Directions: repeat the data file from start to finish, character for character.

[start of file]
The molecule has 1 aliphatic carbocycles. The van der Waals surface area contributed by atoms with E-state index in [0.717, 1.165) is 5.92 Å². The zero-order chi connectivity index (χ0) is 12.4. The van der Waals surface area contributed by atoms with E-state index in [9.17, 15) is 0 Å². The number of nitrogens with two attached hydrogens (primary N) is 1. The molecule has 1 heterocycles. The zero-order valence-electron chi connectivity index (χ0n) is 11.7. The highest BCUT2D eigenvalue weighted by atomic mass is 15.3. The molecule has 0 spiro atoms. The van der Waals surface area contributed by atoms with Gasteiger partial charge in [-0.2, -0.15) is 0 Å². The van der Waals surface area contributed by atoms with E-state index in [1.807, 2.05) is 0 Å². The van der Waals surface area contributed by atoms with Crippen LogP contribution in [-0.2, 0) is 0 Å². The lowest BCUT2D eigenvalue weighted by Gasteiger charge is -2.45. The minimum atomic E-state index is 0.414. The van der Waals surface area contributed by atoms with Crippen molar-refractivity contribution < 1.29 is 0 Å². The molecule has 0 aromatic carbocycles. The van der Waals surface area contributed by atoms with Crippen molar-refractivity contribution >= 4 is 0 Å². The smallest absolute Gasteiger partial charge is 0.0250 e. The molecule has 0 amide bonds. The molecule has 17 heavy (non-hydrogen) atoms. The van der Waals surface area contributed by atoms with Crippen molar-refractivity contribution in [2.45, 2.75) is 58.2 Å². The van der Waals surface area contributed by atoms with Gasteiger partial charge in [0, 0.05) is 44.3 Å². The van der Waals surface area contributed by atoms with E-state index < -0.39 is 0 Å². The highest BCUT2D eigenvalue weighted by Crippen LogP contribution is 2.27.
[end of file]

The molecule has 1 aliphatic carbocycles. The van der Waals surface area contributed by atoms with E-state index in [0.717, 1.165) is 5.92 Å². The zero-order chi connectivity index (χ0) is 12.4. The van der Waals surface area contributed by atoms with E-state index in [9.17, 15) is 0 Å². The number of nitrogens with two attached hydrogens (primary N) is 1. The molecule has 1 heterocycles. The zero-order valence-electron chi connectivity index (χ0n) is 11.7. The highest BCUT2D eigenvalue weighted by atomic mass is 15.3. The molecule has 0 spiro atoms. The van der Waals surface area contributed by atoms with Gasteiger partial charge in [-0.2, -0.15) is 0 Å². The van der Waals surface area contributed by atoms with E-state index in [1.807, 2.05) is 0 Å². The van der Waals surface area contributed by atoms with Crippen LogP contribution in [-0.2, 0) is 0 Å². The lowest BCUT2D eigenvalue weighted by Gasteiger charge is -2.45. The minimum atomic E-state index is 0.414. The van der Waals surface area contributed by atoms with Crippen molar-refractivity contribution < 1.29 is 0 Å². The molecule has 0 aromatic carbocycles. The van der Waals surface area contributed by atoms with Crippen molar-refractivity contribution >= 4 is 0 Å². The smallest absolute Gasteiger partial charge is 0.0250 e. The molecule has 0 amide bonds. The molecule has 17 heavy (non-hydrogen) atoms. The van der Waals surface area contributed by atoms with Crippen molar-refractivity contribution in [2.45, 2.75) is 58.2 Å². The van der Waals surface area contributed by atoms with Gasteiger partial charge in [0, 0.05) is 44.3 Å². The van der Waals surface area contributed by atoms with E-state index < -0.39 is 0 Å². The highest BCUT2D eigenvalue weighted by Crippen LogP contribution is 2.27.